Nerves and Bloodflow

Nerves and Bloodflow – Keeping the Hoof Alive

Last Updated on March 11, 2022 by Allison Price

Do you need some scientific jargon? Recently, I found a wonderful article by Dr. Robert Bowker entitled “Nerves and Nerves, Nerves, & Nerves: Why are They So Important to The Horse?”

This article provides a detailed description of the various nerves that run through the hoof. It also describes how horses feel through the feet. It also explains the effects one limb can have on the other and the preferred surfaces for horses.

Nerves and Bloodflow

Sometimes it is difficult to remember that the hoof contains sensory nerves. These include touch and pain receptors. The hoof looks like a hard, round capsule with a soft, squishy middle (the frog). It can also look as though there are very few activities just above the hoof, since there are no motor nerves or muscles in the lower limbs.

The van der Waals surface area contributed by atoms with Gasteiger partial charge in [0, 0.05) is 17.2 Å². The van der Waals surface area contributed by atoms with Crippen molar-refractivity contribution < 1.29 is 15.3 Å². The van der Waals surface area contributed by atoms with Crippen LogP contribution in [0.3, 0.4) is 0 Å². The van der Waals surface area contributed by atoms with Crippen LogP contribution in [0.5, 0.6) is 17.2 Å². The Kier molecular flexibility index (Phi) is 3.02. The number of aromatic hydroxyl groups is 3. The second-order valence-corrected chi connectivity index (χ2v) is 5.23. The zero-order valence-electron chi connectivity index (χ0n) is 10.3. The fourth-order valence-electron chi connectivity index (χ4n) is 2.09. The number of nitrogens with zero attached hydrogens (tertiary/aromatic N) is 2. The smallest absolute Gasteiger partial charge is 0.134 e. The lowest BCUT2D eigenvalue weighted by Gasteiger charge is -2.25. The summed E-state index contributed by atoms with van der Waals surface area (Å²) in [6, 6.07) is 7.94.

The hoof is a neurosensory organ, and the central nerves of the horse are extremely important. The horse’s veins pulsate blood back towards the heart/body, unlike humans. Horses have sensory nerves that affect the other foot. If one foot is stimulated, it will effect the change in the other foot. Horses that stand on one foot on a different surface or on ice will have their blood flow affected. This is according to research.
Horses should always land on their heels in all gaits, even if they are walking flat. This is due to the Pacinian corpuscle (among other places), which is a type of mechanical receptor that is used for proprioception. Horses can sense vibrations in the earth by their heels. Horses feel vibrations in the earth through their heels, and because Cavallo Hoof Boots have a counter-effect and Horse Hoof Boots allow the hoof to function properly, they also feel the vibration. Blood circulation continues unaffected.

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